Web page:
Greater Montréal’s global media presence: Highlights

October 6, 2015

As part of the official launch of Contact MTL, Montréal International has unveiled the highlights of a study on Greater Montréal’s global media presence, conducted by Influence Communication (

The study reveals that Québec’s metropolis is especially praised for its fun side (festivals, fine dining, tourism), its creativity, its community spirit, its openness to diversity (e.g., immigration, the LGBT community) and its academic environment that is conducive to learning and research. However, its business environment and high-tech industries only retain 4% of global media attention on Greater Montréal. “Our economic, technological and academic successes are not sufficiently promoted – either at home or abroad,” pointed out Jean-François Dumas, President, Influence Communication.

The study also demonstrates that Greater Montréal’s overall media coverage over the last decade gathers in 3 distinct periods:

The golden age (2005-2012)

In the early 2000s, Greater Montréal received very positive reviews abroad. Culture and tourism accounted for 70% of international coverage.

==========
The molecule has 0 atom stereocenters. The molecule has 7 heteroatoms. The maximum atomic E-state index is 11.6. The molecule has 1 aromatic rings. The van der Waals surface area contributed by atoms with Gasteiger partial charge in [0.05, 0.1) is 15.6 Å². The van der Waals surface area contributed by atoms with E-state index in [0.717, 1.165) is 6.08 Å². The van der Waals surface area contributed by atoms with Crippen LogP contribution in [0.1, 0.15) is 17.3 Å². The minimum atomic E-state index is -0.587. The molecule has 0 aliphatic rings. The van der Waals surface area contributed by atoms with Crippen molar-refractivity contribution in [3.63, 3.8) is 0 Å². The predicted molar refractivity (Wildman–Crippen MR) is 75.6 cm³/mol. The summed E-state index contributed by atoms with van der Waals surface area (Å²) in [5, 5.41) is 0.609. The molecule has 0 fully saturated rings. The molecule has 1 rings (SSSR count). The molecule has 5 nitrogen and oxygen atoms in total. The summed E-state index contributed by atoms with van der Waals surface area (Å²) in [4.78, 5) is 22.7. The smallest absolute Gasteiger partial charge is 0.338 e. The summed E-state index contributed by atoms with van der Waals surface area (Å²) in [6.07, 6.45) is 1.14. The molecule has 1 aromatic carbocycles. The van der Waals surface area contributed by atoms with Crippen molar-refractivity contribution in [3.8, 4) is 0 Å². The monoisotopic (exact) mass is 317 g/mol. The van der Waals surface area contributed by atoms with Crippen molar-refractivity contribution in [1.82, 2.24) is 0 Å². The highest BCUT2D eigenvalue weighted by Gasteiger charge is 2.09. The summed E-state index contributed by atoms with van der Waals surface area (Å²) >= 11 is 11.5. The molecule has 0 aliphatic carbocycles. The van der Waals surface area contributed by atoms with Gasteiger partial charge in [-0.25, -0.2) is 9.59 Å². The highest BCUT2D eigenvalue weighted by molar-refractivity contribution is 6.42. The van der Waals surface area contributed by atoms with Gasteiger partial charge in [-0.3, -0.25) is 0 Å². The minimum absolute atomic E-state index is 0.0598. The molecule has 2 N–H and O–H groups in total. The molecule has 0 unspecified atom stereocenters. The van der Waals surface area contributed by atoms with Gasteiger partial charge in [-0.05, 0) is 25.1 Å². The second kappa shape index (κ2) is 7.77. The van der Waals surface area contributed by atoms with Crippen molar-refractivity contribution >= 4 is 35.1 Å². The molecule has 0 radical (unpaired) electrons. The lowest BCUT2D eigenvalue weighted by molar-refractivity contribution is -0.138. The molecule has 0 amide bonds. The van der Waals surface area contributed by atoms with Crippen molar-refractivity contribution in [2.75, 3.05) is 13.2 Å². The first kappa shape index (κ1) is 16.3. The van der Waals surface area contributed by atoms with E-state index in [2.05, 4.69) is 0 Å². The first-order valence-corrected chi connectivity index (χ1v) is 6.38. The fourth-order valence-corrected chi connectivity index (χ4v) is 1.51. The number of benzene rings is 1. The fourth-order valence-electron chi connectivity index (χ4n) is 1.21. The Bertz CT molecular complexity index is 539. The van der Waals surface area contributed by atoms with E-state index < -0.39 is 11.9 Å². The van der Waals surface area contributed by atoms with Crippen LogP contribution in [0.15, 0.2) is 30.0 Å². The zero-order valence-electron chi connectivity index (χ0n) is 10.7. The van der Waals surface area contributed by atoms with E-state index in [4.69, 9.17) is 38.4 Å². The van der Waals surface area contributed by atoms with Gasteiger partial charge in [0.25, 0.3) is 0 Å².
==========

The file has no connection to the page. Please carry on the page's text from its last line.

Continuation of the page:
The dark times (2012-2013)

In 2012, the social and political upheaval in Montréal turned the media’s attention to news stories, which accounted for 21% of international coverage and eclipsed all other topics.

The rebound (2014-2015)

In 2014, Montréal began to shine again in the foreign media. Culture and tourism moved up and now account for 58% of international coverage.

“It definitely looks like Greater Montréal and its brand image are back on track. The new mayor played a big part in that. Denis Coderre generates about 15 times more media coverage than his predecessor. An elected official who is so available for media appearances helps cast a more neutral or even positive light on any issue,” added Mr. Dumas.

Global media coverage on Greater Montréal – most popular topics in 2014-2015:

  • Culture 36%
  • Tourism and fine dining 22%
  • Sports 9%
  • News stories 6%
  • Immigration 4%
  • Relationships with cultural communities 5%
  • Society 4%
  • National unity 3%
  • Education 3%
  • Politics 2%
  • Technology 2%
  • Business 2%
  • Other 2%

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